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Diversity in German Civil Society: A Mixed-Method Study on Organizational Access to Public Funds

Integration
Migration
Public Administration
Representation
Political Sociology
Mixed Methods
Maryam Rutner
German Centre for Integration and Migration Research (DeZIM)
Caroline Assad
DeZIM / Hertie School
Ana-Maria Nikolas
Ruhr-Universität Bochum
Ralf Wölfer
DeZIM Institute
Sabrina Zajak
German Institute for Integration and Migration Research (DeZIM)
Maryam Rutner
German Centre for Integration and Migration Research (DeZIM)

Abstract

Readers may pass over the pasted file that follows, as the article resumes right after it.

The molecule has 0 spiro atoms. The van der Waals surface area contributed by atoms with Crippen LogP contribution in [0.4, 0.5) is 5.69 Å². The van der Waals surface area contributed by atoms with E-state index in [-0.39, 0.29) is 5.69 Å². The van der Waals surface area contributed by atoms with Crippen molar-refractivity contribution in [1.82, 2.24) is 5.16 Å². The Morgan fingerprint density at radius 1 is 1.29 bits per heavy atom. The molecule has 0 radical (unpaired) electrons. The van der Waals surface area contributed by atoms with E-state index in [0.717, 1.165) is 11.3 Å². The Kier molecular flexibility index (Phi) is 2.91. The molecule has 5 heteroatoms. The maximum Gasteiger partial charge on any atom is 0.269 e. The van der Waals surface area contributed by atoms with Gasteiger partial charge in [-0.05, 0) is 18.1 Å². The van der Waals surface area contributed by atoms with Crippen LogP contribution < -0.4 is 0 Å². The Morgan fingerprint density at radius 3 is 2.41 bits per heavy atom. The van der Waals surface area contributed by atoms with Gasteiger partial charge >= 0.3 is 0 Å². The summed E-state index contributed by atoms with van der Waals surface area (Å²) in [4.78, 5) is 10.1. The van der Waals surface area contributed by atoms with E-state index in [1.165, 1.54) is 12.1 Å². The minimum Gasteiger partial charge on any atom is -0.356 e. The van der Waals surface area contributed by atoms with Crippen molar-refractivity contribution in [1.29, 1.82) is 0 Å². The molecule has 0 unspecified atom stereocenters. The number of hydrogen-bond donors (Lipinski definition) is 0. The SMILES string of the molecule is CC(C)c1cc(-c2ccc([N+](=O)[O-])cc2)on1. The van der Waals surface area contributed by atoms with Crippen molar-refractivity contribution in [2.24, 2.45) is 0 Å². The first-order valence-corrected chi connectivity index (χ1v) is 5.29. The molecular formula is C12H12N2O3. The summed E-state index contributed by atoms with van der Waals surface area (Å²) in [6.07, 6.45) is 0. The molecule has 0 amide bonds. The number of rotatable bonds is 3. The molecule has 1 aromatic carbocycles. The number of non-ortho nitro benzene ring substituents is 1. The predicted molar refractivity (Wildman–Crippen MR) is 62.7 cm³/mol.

This paper contributes to an already flourishing literature on diversity in general (Bührmann 2020) and diversity in civil society more specifically (von Unger, Baykara-Krumme, Kerakayali, Schönwälder 2022) that is spurred by the continuously growing socio-cultural heterogeneity in Germany (Foroutan 2019). This study asks whether and to what extent German civil society organizations with a diverse background receive funds by public administrations, and how bias and discrimination exclude them from public funds allocation. At stake is access of a diverse civil society to the public funds system in Germany. Empirically, a survey of a sample of about 8.000 German civil society organizations to be fielded in spring of 2022 will shed light on both existing and perceived inclusion and exclusion mechanisms in the system of the German public funds allocation. We drew a stratified random sample of all non-profit associations, foundations and gGMBHs based on the German commercial register for the 16 state capitals. On the one hand, the survey reveals various aspects of diversity in civil society organizations, such as how diverse the leadership and personnel, as well as programs and projects are, but also to what extent diversity strategies and incentives are implemented. On the other hand, the survey sheds light on the extent to which civil society organizations apply for and receive funds by public administrations. This survey is part of a larger mixed-method project on public funds allocations to a diverse landscape of civil society organizations in Germany. The survey results will serve as groundwork for a series of subsequent qualitative and quantitative analyses whose results will enhance our understanding of the public fund allocation process from a diversity-sensitive perspective.